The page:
AH: It’s interesting that you described the way it feels, that the rhythms are something you feel.
CB: Rhythms and drums are the heartbeat of it. With the style of music that I play – I’m from the hill country, that rhythm and style is all I’ve ever known, growing up with my Big Daddy and Junior Kimbrough Jessie Mae Hemphill and Othar Turner and those cats. Being around that music has really instilled that style in my soul, and in my body. I feel like I am Hill Country Blues. It’s a very unique style of music, and I guess you could put a dance to it and call it the Hill Country dance too. (laughs)
AH: You recorded this album in Brooklyn, NY. How did that come about?
CB: The cd consists of me with a guy named Brian Jay; he plays in a band called the Pimps of Joytime. He invited me to come up and do a YouTube session with a series he has called “Jammin’ With J.” I flew up to do that, and while we were in the studio, we started playing around with some new music I had written. And before I knew it, in two days, we had 26 songs; more than enough for the album.
I played drums on two tracks, and Brian played the rest. It was a bunch of fun. The universe was working with us. And it was on fire, the way it all came together, it was like it just … happened!
AH: “We Made It,” the opening track on your album, is really very real song, addressing real life worries, for example of people not having water in their homes, with lines like “didn’t have a bathtub, walked three miles every day to have water in the house for another day, but we made it, yes we did.” What inspired you to write this song?
CB: Every time I write, I want to be real with myself, and starting from there, that’s the only way I can be real with my music. I like to write about what I go through in life, what my family goes through, and what some of my friends go through. That song was inspired by me coming up as a kid, letting people know how I grew up, and how as a result I don’t take anything for granted. A part of my lifestyle that I live today — the way I am today — comes from the way I grew up. That’s what made me who I am today.
There are families right now today who still live that way, right now, as we speak, in different parts of Mississippi. I hope that song can speak to them as well and let them know that there will be a change; that life will be better for them, they will make it. I lived that same lifestyle and I hope to inspire people.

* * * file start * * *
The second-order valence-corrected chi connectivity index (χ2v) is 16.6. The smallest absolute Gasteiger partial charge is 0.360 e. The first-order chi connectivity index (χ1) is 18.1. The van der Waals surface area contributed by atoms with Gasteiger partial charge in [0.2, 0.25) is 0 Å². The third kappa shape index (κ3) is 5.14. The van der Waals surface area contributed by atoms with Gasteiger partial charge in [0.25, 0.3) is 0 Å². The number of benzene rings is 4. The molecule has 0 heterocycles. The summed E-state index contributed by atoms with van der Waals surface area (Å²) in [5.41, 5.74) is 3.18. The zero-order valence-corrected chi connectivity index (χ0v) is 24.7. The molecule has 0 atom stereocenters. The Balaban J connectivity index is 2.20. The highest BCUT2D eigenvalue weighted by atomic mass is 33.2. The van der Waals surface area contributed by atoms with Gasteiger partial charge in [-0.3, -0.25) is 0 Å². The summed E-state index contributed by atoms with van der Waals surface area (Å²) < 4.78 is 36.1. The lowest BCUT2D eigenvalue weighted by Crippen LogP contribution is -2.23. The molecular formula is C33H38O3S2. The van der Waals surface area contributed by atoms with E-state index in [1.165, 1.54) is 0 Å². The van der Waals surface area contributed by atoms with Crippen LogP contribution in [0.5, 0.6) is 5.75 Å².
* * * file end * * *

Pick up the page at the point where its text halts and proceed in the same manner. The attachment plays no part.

AH: “There is So Much” is a positive love song to a pretty lady, tell us about the inspiration for that one.
CB: That comes from different aspects of being in relationships. I have been in some good ones and some bad ones (laughs) This song comes from a good moment in a relationship I was in at one point. (Laughs)
AH: You were at AmericanaFest 2018 last September, how was that experience?
CB: That was my first time at AmericanaFest. I got to play at Third Man Records, it was such an experience to get there. One of the workers there gave me a tour and showed me their inventory in their warehouse, so that was all connected and was a beautiful thing to see. And playing there at Third Man was a beautiful thing too.
AH: You’ve signed with Single Lock Records, what is it like working with them?
CB: I have signed with a few record companies in my past, and this is by far the best company I’ve ever signed with. I have a great team working with me. I’m looking forward to the future with them, and that’s the first time I’ve been able to say that.
And again I thank God and R.L Burnside! And I would love to say thank you for thierview and letting people know they can go to my website and see where I’ll be playing because I’m steady hitting the road!
For Cedric Burnside’s new album, look here: http://www.singlelock.com/new-products/cedric-burnside-benton-county-relic For Jamming With J YouTube series, see here: https://www.youtube.com/user/jammingwithjmusic And for Cedric Burnside’s tour dates, check here:
Nov 1 Thu